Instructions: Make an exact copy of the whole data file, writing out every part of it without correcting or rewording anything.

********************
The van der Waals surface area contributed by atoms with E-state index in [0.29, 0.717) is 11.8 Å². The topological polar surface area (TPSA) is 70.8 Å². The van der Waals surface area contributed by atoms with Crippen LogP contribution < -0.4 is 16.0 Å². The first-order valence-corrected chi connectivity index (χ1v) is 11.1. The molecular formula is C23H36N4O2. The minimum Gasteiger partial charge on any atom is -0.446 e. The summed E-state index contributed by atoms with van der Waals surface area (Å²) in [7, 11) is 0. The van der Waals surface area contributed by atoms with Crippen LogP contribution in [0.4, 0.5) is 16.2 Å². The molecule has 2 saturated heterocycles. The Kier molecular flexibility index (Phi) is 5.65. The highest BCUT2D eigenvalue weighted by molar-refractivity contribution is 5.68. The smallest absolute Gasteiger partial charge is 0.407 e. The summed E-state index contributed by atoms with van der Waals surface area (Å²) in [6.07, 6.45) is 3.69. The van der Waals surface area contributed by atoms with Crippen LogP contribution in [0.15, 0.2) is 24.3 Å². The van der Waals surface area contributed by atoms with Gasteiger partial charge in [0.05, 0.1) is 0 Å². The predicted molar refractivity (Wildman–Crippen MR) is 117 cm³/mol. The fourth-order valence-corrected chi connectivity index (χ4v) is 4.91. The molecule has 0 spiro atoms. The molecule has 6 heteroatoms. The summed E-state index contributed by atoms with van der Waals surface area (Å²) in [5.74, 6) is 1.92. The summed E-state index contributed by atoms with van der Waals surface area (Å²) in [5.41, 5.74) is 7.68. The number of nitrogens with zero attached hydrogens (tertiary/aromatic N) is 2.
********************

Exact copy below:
The van der Waals surface area contributed by atoms with E-state index in [0.29, 0.717) is 11.8 Å². The topological polar surface area (TPSA) is 70.8 Å². The van der Waals surface area contributed by atoms with Crippen LogP contribution < -0.4 is 16.0 Å². The first-order valence-corrected chi connectivity index (χ1v) is 11.1. The molecular formula is C23H36N4O2. The minimum Gasteiger partial charge on any atom is -0.446 e. The summed E-state index contributed by atoms with van der Waals surface area (Å²) in [7, 11) is 0. The van der Waals surface area contributed by atoms with Crippen LogP contribution in [0.4, 0.5) is 16.2 Å². The molecule has 2 saturated heterocycles. The Kier molecular flexibility index (Phi) is 5.65. The highest BCUT2D eigenvalue weighted by molar-refractivity contribution is 5.68. The smallest absolute Gasteiger partial charge is 0.407 e. The summed E-state index contributed by atoms with van der Waals surface area (Å²) in [6.07, 6.45) is 3.69. The van der Waals surface area contributed by atoms with Crippen LogP contribution in [0.15, 0.2) is 24.3 Å². The van der Waals surface area contributed by atoms with Gasteiger partial charge in [0.05, 0.1) is 0 Å². The predicted molar refractivity (Wildman–Crippen MR) is 117 cm³/mol. The fourth-order valence-corrected chi connectivity index (χ4v) is 4.91. The molecule has 0 spiro atoms. The molecule has 6 heteroatoms. The summed E-state index contributed by atoms with van der Waals surface area (Å²) in [5.74, 6) is 1.92. The summed E-state index contributed by atoms with van der Waals surface area (Å²) in [5.41, 5.74) is 7.68. The number of nitrogens with zero attached hydrogens (tertiary/aromatic N) is 2.